Making a point, 15 billion times

On the morning of Saturday 24 May 2014, as firemen watched over the smouldering remains of The Mackintosh Building, a team of data documentation experts from the Glasgow School of Art and Historic Environment Scotland stepped inside and set up powerful laser scanning equipment.

The spinning head fired a laser one million times a second, through 360 degrees, and by recording the angle and the time taken for the light to return would, ultimately, identify enough coordinates to generate a three-dimensional recreation of the building.

Fortuitously, the team had scanned the building’s exterior four years previously, allowing them to provide a rapid and accurate comparison post-fire. This proved invaluable in reassuring the city’s building control department that the western façade – which had borne the brunt of the blaze as it spread from the basement, where a projector had ignited solvent in a student’s work, up through vents to the iconic library – was safe from collapse.  Just a few heavy stones at the top had moved, by about 4cm, and they could be numbered, removed and later reinstated.

Another crucial contribution came in team’s aba-definitive-scan-combined-with-a-previous-photographic-survey-and-subsequent-scans-as-the-building-is-restored-will-allow-people-to-move-around-the-building-virtually-1ility to measure the amount of debris – 46 cubic metres – on the library floor. Structural engineers could confirm that the floor was also not in danger of collapse, allowing a forensic excavation of the material to go ahead. Sadly, very little of the library did survive – just 12 of the 10,000 books, which are being restored – but fragments of the structure are being reconstructed, or analysed to inform the reconstruction.

The scanning of the interior over the past two years is not only assisting architects and the School of Art’s restoration team, but it also promises to provide a ground-breaking record of the building’s life. A year later, a full 3D laser survey of the entire interior of the building was undertaken.a-definitive-scan-combined-with-a-previous-photographic-survey-and-subsequent-scans-as-the-building-is-restored-will-allow-people-to-move-around-the-building-virtually4

As areas changed, the team would re-scan – and by August this year it had a definitive version – comprising 15 billion data points – which, combined with a previous photographic survey by the Royal Commission and subsequent scans as the building is restored, will allow people to move around the building virtually and explore its history.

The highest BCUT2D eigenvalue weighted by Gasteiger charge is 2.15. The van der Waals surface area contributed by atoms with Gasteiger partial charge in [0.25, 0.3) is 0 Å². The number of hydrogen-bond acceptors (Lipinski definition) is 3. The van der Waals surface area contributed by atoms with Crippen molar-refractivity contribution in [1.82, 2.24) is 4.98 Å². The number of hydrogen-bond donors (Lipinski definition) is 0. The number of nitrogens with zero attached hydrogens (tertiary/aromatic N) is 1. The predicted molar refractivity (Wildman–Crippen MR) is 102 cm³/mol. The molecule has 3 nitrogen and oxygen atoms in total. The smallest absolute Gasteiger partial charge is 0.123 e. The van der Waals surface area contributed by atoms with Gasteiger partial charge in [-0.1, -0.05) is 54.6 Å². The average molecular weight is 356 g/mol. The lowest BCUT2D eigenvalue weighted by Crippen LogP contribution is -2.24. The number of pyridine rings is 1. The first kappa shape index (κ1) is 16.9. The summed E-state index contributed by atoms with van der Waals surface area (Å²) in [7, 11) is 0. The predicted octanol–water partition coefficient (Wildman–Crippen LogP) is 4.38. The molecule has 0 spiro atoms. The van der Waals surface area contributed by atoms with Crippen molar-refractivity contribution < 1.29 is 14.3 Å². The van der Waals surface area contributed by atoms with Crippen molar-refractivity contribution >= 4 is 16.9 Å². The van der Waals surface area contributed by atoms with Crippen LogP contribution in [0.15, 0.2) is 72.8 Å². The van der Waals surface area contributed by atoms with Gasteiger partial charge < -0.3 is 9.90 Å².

“We believe that it will be a really important and accessible record,” said Alastair Rawlinson, head of data acquisition at the School of Art’s School of Simulation and Visualisation (SimVis).

“Something, that in 50 years’ time people will be able to use to look back at how the building changed over time, the extent of the damage it experienced in the fire and how it was subsequently restored as close as possible to Mackintosh’s original vision, all in a virtual 3D environment.”

SimVis has established an international reputation for its visualisation of the world’s heritage sites and the human anatomy, and in sound production and the use of 3D technologies in learning. Previously known as the Digital design Studio, it will formally launch as the School of Simulation and Visualisation next year, making it the fourth school at The Glasgow School of Art.

It is expected that work on the main structural envelope of The Mackintosh Building, including all external stonework, walls and roofs will be complete by July next year.

Work on the iThe restoration of the Glasgow School of Art Mackintosh buildingnterior is scheduled to begin in February and be finished towards the end of 2018, when contractors, the School of Art and independent conservators will commission and install specialist items.

The building is expected to reopen by Easter 2019.

Why Mackintosh was ahead of Google.

 


Wolfson donates £450,000 to Mackintosh appeal

Brings to £18.5M the sum raised towards the £32M appeal

The Wolfson Foundation has donated £450,000 to the Mackintosh Campus Appeal,
it was announced today.

Paul Ramsbottom, the foundation’s chief executive, said: ³The Mackintosh Building is internationally renowned as a masterpiece of 20th century architecture at the heart of the Glasgow School of Art (GSA).

“We were impressed not only by the bravery, ambition and energy with which the School
has responded to the traumatic events of May 2014, but also by the sensitivity with which this restoration has been conceived ­ not in isolation, but as part of a wider strategic vision for the School¹s future.

“We are delighted to be supporting this important regeneration project, and helping to revitalise an outstanding building in the city of our founder’s birth.”

The Wolfson Foundation, established by Glasgow-born Sir Isaac Wolfson, is an independent charity thatsupports and promotes excellence in the fields of science, health, education and the arts and humanities.

The Mackintosh Campus Appeal is supporting the delivery of an £80m development of the GSA¹s Garnethill Campus which will see the restoration of the west wing and upgrade of the east wing of The Mackintosh Building along with the purchase and conversion of the former Stow College building.

The Mackintosh Building will return to its original academic configuration as a home for all first year students and the specially converted Stow building will bring together the School of Fine Art’s disciplines for the first time in decades.